As a kid, I didn't much care for pot roast.
As any good mother would do, Mamster always put some on my plate anyway, but it didn't always end up in my stomach.
I definitely used the furtive spit-into-napkin technique, and I'm pretty sure there was a time when I kept the meat in my cheeks until I was well away from the table and could spit it out. Mammy may have to be consulted to confirm that one, though. Maybe I was just saving it for a snack to have later.
While I still don't love the roast part of pot roast, I do (and did, even back then)(all those many, many, many years ago) love the veggies that are cooked in the broth with the meat. Carrots, potatoes, and onions are at their level best when they've been softened and infused with the flavors from a cooked hunk of beef.*
*Because of this, I've concluded that my distaste for pot roast comes not from its flavor, but from its texture. I think having to chew one mouthful for so long is a bit off-putting to me, but as they say, different strokes for different folks.
One pot roast can feed many mouths, but some argue that it tastes even better upon reheating, so don't fret about leftovers. (I never do.) People sometimes thicken the broth from a pot roast to make a gravy, but my preference is to ladle the veggies and liquid over a huge hunk of crusty bread or even a thick slice of toasted sandwich bread--I can always get behind a little sopping action. This is another slow cooker recipe, which means that I do the work in the morning and enjoy the rewards that evening, and that's always a good thing.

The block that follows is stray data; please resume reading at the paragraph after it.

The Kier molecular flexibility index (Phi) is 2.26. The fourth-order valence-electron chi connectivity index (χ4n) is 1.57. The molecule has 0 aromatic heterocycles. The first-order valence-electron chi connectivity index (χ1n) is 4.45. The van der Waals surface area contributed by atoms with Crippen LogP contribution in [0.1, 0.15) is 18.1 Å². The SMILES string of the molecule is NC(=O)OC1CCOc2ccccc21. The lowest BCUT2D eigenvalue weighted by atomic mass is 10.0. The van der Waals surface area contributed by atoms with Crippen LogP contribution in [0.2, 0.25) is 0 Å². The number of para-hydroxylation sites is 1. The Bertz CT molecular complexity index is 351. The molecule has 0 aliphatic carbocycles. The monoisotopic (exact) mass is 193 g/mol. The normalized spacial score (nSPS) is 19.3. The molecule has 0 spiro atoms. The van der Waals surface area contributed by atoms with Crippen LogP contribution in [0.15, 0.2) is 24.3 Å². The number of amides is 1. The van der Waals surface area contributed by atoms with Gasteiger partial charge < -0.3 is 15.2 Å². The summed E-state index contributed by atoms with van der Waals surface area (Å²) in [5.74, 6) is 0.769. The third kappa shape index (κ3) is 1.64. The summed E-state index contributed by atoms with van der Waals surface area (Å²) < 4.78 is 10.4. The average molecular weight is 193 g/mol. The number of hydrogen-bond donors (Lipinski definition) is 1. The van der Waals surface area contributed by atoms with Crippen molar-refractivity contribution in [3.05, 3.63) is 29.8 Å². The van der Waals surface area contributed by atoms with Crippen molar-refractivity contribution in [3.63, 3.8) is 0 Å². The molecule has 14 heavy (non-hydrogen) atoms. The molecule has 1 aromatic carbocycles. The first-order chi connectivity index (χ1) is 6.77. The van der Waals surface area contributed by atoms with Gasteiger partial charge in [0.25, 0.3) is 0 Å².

Crock-Pot Pot Roast
Based on this recipe
- 2 to 3 pounds beef chuck roast
- 1 large onion, peeled and sliced into chunks
- 1-2 sweet potatoes, peeled and cut into chunks
- 3-4 white potatoes, peeled and cut into chunks
- 1 cup baby carrots
- 2 cups beef stock
- 1 tablespoon Dijon mustard
- 1 tablespoon maple syrup
- 2 teaspoons balsamic vinegar
- Salt, freshly ground black pepper, garlic powder, and dried oregano, to taste
Pat the beef dry with paper towels and season generously with salt, pepper, garlic powder, and oregano.
Set a large Dutch oven or heavy skillet over medium-high to high heat.
Add a bit of olive oil and the beef, searing both sides until golden brown, about 5 minutes per side, and transfer the meat to the bowl of the slow cooker.
Add the onions, sweet potatoes, white potatoes, and carrots to the slow cooker, scattering the pieces around the meat.
In a separate bowl, whisk the beef stock, mustard, balsamic vinegar, and maple syrup until combined.
Pour the liquid mixture over the roast. Close the lid and cook on LOW heat until the meat falls apart and is meltingly tender, about 8 hours.
You can eat it like this and sop up that broth with some crusty bread. Alternatively, you can pour the cooking liquids into large saucepan, bring to a boil, and cook until the gravy is reduced to desired thickness.
My fellas (and just one of Marleau's ears) join me in wishing a properly sweet and spooky Halloween to all!